A Student’s Guide to Creating a Resume

When creating a resume, we often think about including our most prestigious attributes and accomplishments. This is usually a very important part of any resume, along with:

  • Work Experience
  • Educational Background
  • Noteworthy Awards, Honors, and/or Recognitions

What you might not realize, though, is that depending on your age, the style and content of your resume will vary. Student resumes will include different information than a professional resume.

The main difference between a student resume and a professional resume is that a student resume will highlight your characteristics and personal accomplishments.

Read on to see our suggestions for creating a killer student resume that will help you stand out from the crowd!

Name and Photo: You might think it’s strange to include a picture of yourself on a resume, but a professional school photo allows the viewer to get a feel for your personality, especially if you include a photo from a club or sports team.

Think of the type of photo you would include on a Linkedin profile, not an Instagram profile.

Brag a Little: At the top of your resume, your goal is to grab the viewer’s attention and make them want to keep reading. Try including a ‘branding statement’ with a few key personality traits that a future employer or school might find attractive in their search. You can follow that with a paragraph or bullet points describing your character and what you are seeking. Here is an example:

Reliable | Trustworthy | Self-Motivated

Dedicated high school student and athlete seeking a part-time position where I can utilize my strong communication and tactical skills to help increase the overall profitability of an organization as well as gain professional experience.

Location: It is important to include your address or general location (City and State) to ensure that potential employers or schools understand your proximity to their location.

Contact info: Don’t forget to include your email address and phone number so whoever is viewing your resume can get in touch with you!


Education Background: Along with the name of your high school or college, be sure to include the city and state, years you attended, and your graduation date. If you’re still in high school or college, include the estimated graduation date.  

Within your educational background, you can include several bullet points describing the courses you’ve taken, courses you enjoy the most, major projects you’ve worked on, and/or clubs and teams you participate on.

Work Experience: When you list your work experience, include the name of the company as well as the city and state where you held the position. Any additional supervisor or contact information should be provided on a separate ‘Reference Sheet’ when asked for. If you don’t have any work experience, that’s okay! Spend more time showcasing your education, community service, family life, and/or clubs and extracurricular activities.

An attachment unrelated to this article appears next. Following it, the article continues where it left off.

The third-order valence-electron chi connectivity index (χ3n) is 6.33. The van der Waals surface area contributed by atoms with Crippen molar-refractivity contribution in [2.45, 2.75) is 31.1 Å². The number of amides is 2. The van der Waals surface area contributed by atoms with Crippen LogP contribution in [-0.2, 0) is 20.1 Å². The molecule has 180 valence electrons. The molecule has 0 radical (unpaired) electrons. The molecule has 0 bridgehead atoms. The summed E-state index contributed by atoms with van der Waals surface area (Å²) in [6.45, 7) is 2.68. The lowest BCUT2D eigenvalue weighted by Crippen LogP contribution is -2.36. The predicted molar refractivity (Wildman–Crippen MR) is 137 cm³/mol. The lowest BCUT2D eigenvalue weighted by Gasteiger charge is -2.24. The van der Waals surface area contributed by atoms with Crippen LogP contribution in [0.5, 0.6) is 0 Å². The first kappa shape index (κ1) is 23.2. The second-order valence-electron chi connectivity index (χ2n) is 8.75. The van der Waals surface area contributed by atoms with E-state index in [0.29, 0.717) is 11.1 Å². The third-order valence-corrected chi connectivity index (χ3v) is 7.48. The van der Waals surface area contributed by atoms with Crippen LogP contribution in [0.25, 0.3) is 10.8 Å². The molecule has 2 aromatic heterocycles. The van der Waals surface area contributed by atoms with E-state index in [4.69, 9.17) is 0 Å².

Volunteer Work: Allowing a section on your resume for volunteer work or community service can be extremely impressive and set you apart from the crowd. If you don’t have any work experience, this is a great section to take that place. Include the organization name and location, followed by your position, the dates you worked there and a few bullet points about what you did.

Just like with your work experience section, any additional supervisor or contact information can be provided on a separate ‘Reference Sheet’ when asked for.

School Clubs, Sports and Activities: Just like colleges, employers want to see that you are well-rounded, so be sure to include any clubs or organizations that you have been a part of. You can include your role (member, chair, captain) as well as a brief description of your responsibilities.


Honors, Acknowledgments, and Awards: To finish out your resume, you can include a list of any honors, awards, or acknowledgements you have earned throughout your education or in your extracurricular activities. Keep it recent, as employers aren’t necessarily interested in your third grade Student-Of-The-Month award!

Follow this link to learn about The Critical Elements of a Resume: https://careerlatitude.com/the-critical-elements-of-a-resume/

Though the content of your resume is important, so is the organization and format! Including all of this information in one long paragraph will make your resume difficult to read. Instead…

  • Use headings and larger font sizes to title each section of your resume.
  • List acknowledgements in order of importance. You may want to start your list off with any honors or academic awards, followed by any remaining noteworthy accomplishments.
  • Use bullet points when possible. For instance, if you are a member of 6 clubs at your school, bullet them so whoever is viewing your resume can clearly see each one.
  • When providing education background and work experience, keep your most recent positions at the top of your list. (Tip: If you’re still employed, list your dates of employment like this: Start Date-Present.)
  • Be consistent throughout with font size and color. Using too many different fonts, colors, text boxes or images can be distracting. A clean black and white resume is always best.

If you’re feeling overwhelmed and need some help, don’t fret! Get a free resume review here.

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